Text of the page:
Facilities accommodating suicide in 1945
That is just a rough estimate, but it’s the most precise one I’ve been able to find.
I spent three years researching a book about women and alcohol, Her Best-Kept Secret: Why Women Drink—And How They Can Regain Control, which was published in 2013.
But nothing quieted his anxious mind like booze, and when he didn’t drink, he didn’t sleep.
After four or six weeks dry, he’d be back at the liquor store.
His drinking increased through college and into law school.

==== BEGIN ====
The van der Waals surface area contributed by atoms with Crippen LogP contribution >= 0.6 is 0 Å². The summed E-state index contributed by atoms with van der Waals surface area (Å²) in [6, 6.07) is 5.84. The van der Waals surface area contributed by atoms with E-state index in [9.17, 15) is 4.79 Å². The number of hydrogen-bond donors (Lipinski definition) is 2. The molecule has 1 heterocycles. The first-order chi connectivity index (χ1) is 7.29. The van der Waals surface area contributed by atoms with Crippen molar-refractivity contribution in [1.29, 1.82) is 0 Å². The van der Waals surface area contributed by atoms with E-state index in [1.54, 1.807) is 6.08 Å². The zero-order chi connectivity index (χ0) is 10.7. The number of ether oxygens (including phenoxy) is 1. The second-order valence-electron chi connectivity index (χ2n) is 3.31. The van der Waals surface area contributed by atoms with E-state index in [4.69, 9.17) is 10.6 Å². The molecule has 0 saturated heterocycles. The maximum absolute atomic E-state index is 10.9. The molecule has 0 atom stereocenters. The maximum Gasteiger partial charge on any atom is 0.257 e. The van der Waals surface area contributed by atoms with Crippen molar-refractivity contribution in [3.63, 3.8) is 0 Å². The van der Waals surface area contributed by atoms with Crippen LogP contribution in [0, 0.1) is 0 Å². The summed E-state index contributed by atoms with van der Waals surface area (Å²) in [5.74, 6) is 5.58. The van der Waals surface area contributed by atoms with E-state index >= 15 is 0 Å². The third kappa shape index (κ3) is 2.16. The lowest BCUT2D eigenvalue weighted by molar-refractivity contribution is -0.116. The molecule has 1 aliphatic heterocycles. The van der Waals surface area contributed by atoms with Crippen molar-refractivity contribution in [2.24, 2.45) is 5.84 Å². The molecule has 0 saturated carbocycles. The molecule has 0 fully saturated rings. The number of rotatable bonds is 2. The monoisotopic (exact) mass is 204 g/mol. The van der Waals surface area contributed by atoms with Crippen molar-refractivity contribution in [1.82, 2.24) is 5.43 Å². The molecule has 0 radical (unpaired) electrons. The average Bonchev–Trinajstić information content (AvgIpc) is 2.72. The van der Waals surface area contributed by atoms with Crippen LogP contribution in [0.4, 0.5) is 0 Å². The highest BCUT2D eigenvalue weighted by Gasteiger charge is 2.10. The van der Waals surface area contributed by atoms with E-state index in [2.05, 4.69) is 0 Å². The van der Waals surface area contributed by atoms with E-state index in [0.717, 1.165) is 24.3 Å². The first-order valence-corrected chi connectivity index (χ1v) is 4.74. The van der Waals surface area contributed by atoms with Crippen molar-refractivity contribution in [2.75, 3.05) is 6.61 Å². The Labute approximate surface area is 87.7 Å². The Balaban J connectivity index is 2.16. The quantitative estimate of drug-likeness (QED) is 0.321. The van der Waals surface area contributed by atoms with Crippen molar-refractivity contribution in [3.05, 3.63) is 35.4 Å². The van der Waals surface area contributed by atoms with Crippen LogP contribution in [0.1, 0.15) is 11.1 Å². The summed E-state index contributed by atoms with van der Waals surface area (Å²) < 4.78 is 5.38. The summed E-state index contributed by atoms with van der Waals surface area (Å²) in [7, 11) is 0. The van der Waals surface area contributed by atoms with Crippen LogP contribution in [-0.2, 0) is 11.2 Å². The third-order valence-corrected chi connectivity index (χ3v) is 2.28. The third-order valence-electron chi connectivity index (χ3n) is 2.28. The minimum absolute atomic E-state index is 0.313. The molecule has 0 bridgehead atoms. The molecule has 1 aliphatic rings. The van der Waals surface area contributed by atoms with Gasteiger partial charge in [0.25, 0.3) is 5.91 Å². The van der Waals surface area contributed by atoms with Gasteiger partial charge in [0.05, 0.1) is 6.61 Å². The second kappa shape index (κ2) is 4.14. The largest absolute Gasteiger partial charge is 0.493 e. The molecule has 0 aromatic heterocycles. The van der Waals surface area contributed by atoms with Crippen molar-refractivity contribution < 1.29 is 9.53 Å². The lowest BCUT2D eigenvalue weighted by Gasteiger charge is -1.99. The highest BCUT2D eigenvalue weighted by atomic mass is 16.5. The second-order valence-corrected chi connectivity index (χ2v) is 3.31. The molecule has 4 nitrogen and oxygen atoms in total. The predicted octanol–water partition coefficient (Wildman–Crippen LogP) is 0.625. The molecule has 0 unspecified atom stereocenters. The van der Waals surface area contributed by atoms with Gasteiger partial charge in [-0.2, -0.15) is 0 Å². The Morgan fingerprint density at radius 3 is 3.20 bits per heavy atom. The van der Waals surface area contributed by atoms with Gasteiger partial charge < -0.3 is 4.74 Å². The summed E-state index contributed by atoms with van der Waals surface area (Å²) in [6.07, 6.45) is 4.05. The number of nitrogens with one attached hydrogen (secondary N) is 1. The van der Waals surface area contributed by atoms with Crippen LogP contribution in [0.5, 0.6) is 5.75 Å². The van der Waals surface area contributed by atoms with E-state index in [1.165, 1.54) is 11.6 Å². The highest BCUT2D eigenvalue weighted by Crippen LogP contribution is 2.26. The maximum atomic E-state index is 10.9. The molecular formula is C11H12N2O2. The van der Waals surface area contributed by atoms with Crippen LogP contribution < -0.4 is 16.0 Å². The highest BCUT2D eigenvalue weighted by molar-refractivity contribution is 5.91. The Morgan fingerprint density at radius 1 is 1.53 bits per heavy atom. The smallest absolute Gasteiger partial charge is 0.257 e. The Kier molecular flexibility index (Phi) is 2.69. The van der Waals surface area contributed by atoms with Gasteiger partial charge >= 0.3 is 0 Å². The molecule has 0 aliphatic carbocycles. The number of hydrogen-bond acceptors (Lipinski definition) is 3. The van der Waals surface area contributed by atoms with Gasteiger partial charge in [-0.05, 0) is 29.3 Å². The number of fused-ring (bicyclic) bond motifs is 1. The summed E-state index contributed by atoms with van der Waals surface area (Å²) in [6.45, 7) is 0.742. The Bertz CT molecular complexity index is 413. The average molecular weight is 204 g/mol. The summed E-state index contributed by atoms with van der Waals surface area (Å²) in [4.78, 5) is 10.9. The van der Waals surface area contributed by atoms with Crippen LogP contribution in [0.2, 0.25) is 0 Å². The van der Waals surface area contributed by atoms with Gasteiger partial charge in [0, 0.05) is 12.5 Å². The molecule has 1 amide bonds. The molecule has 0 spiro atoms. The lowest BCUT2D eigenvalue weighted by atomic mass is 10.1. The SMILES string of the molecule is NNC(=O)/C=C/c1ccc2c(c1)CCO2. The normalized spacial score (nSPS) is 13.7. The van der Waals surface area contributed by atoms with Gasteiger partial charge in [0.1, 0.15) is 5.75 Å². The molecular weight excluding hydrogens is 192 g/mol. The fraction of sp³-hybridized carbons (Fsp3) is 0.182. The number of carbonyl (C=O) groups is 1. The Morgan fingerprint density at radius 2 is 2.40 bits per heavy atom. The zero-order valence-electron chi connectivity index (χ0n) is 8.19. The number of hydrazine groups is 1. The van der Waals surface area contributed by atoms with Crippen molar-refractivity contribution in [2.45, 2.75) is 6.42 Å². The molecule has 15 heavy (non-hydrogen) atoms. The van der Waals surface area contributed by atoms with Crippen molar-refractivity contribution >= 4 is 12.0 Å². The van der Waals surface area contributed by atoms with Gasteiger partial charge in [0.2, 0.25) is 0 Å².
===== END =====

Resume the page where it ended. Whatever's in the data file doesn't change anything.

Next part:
Unlike Alcoholics Anonymous, these methods are based on modern science and have been proved, in randomized, controlled studies, to work. G., it took years of trying to “work the program,” pulling himself back onto the wagon only to fall off again, before he finally realized that Alcoholics Anonymous was not his only, or even his best, hope for recovery.The Big Book, AA’s bible, states: Rarely have we seen a person fail who has thoroughly followed our path.Those who do not recover are people who cannot or will not completely give themselves to this simple program, usually men and women who are constitutionally incapable of being honest with themselves. They are not at fault; they seem to have been born that way.By necessity, it keeps no records of who attends meetings; members come and go and are, of course, anonymous. In 2006, the Cochrane Collaboration, a health-care research group, reviewed studies going back to the 1960s and found that “no experimental studies unequivocally demonstrated the effectiveness of AA or [12-step] approaches for reducing alcohol dependence or problems.”The Big Book includes an assertion first made in the second edition, which was published in 1955: that AA has worked for 75 percent of people who have gone to meetings and “really tried.” It says that 50 percent got sober right away, and another 25 percent struggled for a while but eventually recovered.According to AA, these figures are based on members’ experiences.